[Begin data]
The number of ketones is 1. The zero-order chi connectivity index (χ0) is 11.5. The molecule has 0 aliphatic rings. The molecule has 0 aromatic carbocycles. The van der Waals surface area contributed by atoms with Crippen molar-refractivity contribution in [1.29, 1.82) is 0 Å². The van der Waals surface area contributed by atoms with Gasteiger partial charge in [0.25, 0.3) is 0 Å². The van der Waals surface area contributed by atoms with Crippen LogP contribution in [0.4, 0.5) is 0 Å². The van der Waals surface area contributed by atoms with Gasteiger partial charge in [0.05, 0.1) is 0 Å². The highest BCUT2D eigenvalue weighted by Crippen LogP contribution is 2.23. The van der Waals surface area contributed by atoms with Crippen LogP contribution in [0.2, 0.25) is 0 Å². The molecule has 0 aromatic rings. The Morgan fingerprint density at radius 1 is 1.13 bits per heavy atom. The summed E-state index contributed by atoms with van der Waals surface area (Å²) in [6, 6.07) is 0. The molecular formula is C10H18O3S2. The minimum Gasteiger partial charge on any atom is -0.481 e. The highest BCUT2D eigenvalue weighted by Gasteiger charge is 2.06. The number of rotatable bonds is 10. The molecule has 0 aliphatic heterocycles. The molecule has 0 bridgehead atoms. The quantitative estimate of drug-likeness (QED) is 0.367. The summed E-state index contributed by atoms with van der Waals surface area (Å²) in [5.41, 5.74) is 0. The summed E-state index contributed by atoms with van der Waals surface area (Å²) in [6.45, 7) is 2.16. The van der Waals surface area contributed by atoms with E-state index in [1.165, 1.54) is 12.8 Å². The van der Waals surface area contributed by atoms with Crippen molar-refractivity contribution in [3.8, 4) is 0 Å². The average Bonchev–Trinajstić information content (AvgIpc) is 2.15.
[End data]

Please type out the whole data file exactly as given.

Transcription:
The number of ketones is 1. The zero-order chi connectivity index (χ0) is 11.5. The molecule has 0 aliphatic rings. The molecule has 0 aromatic carbocycles. The van der Waals surface area contributed by atoms with Crippen molar-refractivity contribution in [1.29, 1.82) is 0 Å². The van der Waals surface area contributed by atoms with Gasteiger partial charge in [0.25, 0.3) is 0 Å². The van der Waals surface area contributed by atoms with Crippen LogP contribution in [0.4, 0.5) is 0 Å². The van der Waals surface area contributed by atoms with Gasteiger partial charge in [0.05, 0.1) is 0 Å². The highest BCUT2D eigenvalue weighted by Crippen LogP contribution is 2.23. The van der Waals surface area contributed by atoms with Crippen LogP contribution in [0.2, 0.25) is 0 Å². The molecule has 0 aromatic rings. The Morgan fingerprint density at radius 1 is 1.13 bits per heavy atom. The summed E-state index contributed by atoms with van der Waals surface area (Å²) in [6, 6.07) is 0. The molecular formula is C10H18O3S2. The minimum Gasteiger partial charge on any atom is -0.481 e. The highest BCUT2D eigenvalue weighted by Gasteiger charge is 2.06. The number of rotatable bonds is 10. The molecule has 0 aliphatic heterocycles. The molecule has 0 bridgehead atoms. The quantitative estimate of drug-likeness (QED) is 0.367. The summed E-state index contributed by atoms with van der Waals surface area (Å²) in [5.41, 5.74) is 0. The summed E-state index contributed by atoms with van der Waals surface area (Å²) in [6.45, 7) is 2.16. The van der Waals surface area contributed by atoms with E-state index in [1.165, 1.54) is 12.8 Å². The van der Waals surface area contributed by atoms with Crippen molar-refractivity contribution in [3.8, 4) is 0 Å². The average Bonchev–Trinajstić information content (AvgIpc) is 2.15.